RBI steps in as rupee hits record low

More weakness:Economists expect the rupee to remain under pressure in the near term amid high oil prices.P. V. Sivakumar  

The rupee extended its losing streak for a fourth straight session, breaching the 69-a-dollar mark for the first time ever in early trade on Thursday before the central bank intervened by selling dollars through state-run banks, curbing volatility in the foreign exchange market and helping the local currency trim its losses.

The rupee, which hit an an intraday low of 69.09, closed at 68.79. The currency’s previous record low was 68.87 reached on November 24, 2016.

“The Reserve Bank of India is said to have intervened to stop the sharp fall in the rupee against the dollar,” HDFC Bank wrote in a note. “It is estimated to have sold dollars about $700-800 million through state-owned banks. We expect the RBI to intervene aggressively at 69.0 levels to support the rupee,” it added.

Climbing crude oil prices, which would fan inflation and widen the current account deficit, fears of a looming global trade war and the rising U.S. interest rates have combined to exacerbate outflows from emerging markets and impacted the rupee. The Indian currency has depreciated more than 7% this year, making it the worst performing Asian currency in the period.

Currency traders expect the rupee will remain under pressure in the near term as oil prices continue to stay high and capital outflows from the emerging markets continue.

“The outflow by foreign investors and the hardening of oil prices have impacted the rupee,” said U.R. Bhat, managing director, Dalton Capital Advisors India.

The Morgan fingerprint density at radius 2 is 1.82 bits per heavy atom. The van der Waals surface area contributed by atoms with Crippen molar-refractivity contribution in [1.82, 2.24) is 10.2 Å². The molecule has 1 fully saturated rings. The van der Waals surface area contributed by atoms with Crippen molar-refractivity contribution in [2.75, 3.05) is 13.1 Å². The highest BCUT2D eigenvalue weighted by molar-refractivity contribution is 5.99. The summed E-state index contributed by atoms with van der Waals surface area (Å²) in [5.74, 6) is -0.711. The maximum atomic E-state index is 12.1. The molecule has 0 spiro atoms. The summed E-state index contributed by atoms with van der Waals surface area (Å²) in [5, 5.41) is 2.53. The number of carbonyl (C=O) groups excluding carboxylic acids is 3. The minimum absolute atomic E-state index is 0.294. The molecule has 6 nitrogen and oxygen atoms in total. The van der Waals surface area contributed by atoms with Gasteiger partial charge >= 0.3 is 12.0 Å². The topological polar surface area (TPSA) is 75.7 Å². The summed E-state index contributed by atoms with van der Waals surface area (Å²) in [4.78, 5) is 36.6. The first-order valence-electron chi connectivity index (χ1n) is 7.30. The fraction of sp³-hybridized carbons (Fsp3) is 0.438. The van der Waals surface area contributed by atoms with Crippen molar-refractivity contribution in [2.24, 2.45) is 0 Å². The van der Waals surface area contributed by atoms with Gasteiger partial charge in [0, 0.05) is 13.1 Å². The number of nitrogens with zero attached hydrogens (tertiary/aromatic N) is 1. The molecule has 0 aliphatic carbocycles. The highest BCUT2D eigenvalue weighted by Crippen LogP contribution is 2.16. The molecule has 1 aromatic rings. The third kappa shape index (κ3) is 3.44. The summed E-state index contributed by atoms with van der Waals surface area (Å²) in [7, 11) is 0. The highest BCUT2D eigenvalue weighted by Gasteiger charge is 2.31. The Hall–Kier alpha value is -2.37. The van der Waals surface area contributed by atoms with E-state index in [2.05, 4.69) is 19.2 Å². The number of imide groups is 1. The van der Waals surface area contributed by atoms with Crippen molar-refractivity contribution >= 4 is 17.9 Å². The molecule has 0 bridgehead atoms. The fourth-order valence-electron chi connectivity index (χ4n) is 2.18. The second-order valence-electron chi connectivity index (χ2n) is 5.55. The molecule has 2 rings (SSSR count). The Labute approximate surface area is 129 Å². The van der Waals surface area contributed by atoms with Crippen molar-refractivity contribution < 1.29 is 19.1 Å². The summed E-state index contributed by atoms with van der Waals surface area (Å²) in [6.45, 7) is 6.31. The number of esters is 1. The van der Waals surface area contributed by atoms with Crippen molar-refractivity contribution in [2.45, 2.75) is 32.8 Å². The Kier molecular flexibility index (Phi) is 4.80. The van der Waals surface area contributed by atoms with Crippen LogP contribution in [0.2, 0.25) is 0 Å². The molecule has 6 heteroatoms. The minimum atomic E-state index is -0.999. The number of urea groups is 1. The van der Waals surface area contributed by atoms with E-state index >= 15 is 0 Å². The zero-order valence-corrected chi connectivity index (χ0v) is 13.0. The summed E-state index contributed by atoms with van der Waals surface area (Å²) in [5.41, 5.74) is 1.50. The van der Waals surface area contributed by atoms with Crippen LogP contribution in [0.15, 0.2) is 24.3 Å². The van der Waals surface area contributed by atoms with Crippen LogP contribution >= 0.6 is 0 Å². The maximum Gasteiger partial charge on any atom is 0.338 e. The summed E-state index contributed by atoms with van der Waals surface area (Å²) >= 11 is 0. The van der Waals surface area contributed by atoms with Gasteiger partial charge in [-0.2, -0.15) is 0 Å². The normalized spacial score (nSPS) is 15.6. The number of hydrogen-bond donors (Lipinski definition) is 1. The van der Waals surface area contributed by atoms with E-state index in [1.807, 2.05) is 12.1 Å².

‘Fairly priced’

“However, I feel that the rupee is fairly priced at the current levels. It has been holding steady for almost a year. Most of the other currencies have depreciated against the dollar and so the correction in the rupee is not completely negative as such,” he added.

While the country’s $413 billion foreign exchange reserves acts as a cushion, the pile has shrunk in eight of the nine weeks to June 15 as the central bank intervenes in the currency market to smooth volatility. The RBI has said that it does not target any specific level for the currency and only intervenes to curb volatility.

The weak sentiment spilled onto the bonds and equity markets as the benchmark 10-year yield rose 6 basis point to 7.94% and the the 30-share BSE Sensex lost 179.47 points to close at 35,037.64 while the broader Nifty ended at 10,589.10, down 82.30 points.

Foreign investors have been net sellers at Rs. 40,439 crore in the debt segment till date this year. In the equity market, overseas investors have been net sellers at Rs. 5,753 crore in 2018.

Oil minister Dharmendra Pradhan said India could not remain insulated in a globalised economy.

“OPEC’s decision to increase production by 1 million barrels per day from July 1 will start having its impact. Strong dollar and high crude oil prices are sentimental and have market driven impact... It’s a matter of concern but no commodity can remain stagnant,” he said.